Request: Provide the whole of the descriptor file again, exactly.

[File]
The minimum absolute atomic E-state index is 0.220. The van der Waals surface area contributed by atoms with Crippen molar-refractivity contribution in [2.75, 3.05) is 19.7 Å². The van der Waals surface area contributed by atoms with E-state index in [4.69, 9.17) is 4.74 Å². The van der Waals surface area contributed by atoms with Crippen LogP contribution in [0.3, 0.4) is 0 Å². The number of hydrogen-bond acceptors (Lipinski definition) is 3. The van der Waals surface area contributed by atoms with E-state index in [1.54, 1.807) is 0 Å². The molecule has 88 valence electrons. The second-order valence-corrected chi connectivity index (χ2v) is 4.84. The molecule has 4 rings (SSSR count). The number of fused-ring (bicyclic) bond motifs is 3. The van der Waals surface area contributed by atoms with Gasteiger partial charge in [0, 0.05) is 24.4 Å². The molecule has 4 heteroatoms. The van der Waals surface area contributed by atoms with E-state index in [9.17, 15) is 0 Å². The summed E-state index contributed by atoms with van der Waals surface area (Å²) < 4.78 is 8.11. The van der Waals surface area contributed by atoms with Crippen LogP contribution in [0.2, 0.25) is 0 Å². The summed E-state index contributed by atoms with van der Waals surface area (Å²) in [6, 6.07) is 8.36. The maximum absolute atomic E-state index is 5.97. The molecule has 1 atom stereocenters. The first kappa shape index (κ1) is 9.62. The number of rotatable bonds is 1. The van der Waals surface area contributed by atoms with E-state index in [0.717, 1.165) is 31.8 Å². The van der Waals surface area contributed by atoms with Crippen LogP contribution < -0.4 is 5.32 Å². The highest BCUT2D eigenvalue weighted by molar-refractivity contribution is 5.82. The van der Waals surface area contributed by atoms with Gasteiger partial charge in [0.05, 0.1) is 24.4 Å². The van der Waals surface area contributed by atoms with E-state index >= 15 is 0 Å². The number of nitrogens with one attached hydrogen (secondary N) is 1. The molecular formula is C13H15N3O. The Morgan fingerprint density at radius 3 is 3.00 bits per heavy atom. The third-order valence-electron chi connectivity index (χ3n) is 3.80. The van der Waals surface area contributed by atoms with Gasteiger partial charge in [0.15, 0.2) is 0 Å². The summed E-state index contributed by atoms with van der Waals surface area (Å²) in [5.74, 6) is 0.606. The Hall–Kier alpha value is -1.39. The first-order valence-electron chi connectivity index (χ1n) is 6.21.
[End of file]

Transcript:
The minimum absolute atomic E-state index is 0.220. The van der Waals surface area contributed by atoms with Crippen molar-refractivity contribution in [2.75, 3.05) is 19.7 Å². The van der Waals surface area contributed by atoms with E-state index in [4.69, 9.17) is 4.74 Å². The van der Waals surface area contributed by atoms with Crippen LogP contribution in [0.3, 0.4) is 0 Å². The number of hydrogen-bond acceptors (Lipinski definition) is 3. The van der Waals surface area contributed by atoms with E-state index in [1.54, 1.807) is 0 Å². The molecule has 88 valence electrons. The second-order valence-corrected chi connectivity index (χ2v) is 4.84. The molecule has 4 rings (SSSR count). The number of fused-ring (bicyclic) bond motifs is 3. The van der Waals surface area contributed by atoms with Gasteiger partial charge in [0, 0.05) is 24.4 Å². The molecule has 4 heteroatoms. The van der Waals surface area contributed by atoms with E-state index in [9.17, 15) is 0 Å². The summed E-state index contributed by atoms with van der Waals surface area (Å²) < 4.78 is 8.11. The van der Waals surface area contributed by atoms with Crippen LogP contribution in [0.2, 0.25) is 0 Å². The summed E-state index contributed by atoms with van der Waals surface area (Å²) in [6, 6.07) is 8.36. The maximum absolute atomic E-state index is 5.97. The molecule has 1 atom stereocenters. The first kappa shape index (κ1) is 9.62. The number of rotatable bonds is 1. The van der Waals surface area contributed by atoms with E-state index in [0.717, 1.165) is 31.8 Å². The van der Waals surface area contributed by atoms with Crippen LogP contribution < -0.4 is 5.32 Å². The highest BCUT2D eigenvalue weighted by molar-refractivity contribution is 5.82. The van der Waals surface area contributed by atoms with Gasteiger partial charge in [0.05, 0.1) is 24.4 Å². The van der Waals surface area contributed by atoms with E-state index >= 15 is 0 Å². The number of nitrogens with one attached hydrogen (secondary N) is 1. The molecular formula is C13H15N3O. The Morgan fingerprint density at radius 3 is 3.00 bits per heavy atom. The third-order valence-electron chi connectivity index (χ3n) is 3.80. The van der Waals surface area contributed by atoms with Gasteiger partial charge in [0.15, 0.2) is 0 Å². The summed E-state index contributed by atoms with van der Waals surface area (Å²) in [5.74, 6) is 0.606. The Hall–Kier alpha value is -1.39. The first-order valence-electron chi connectivity index (χ1n) is 6.21.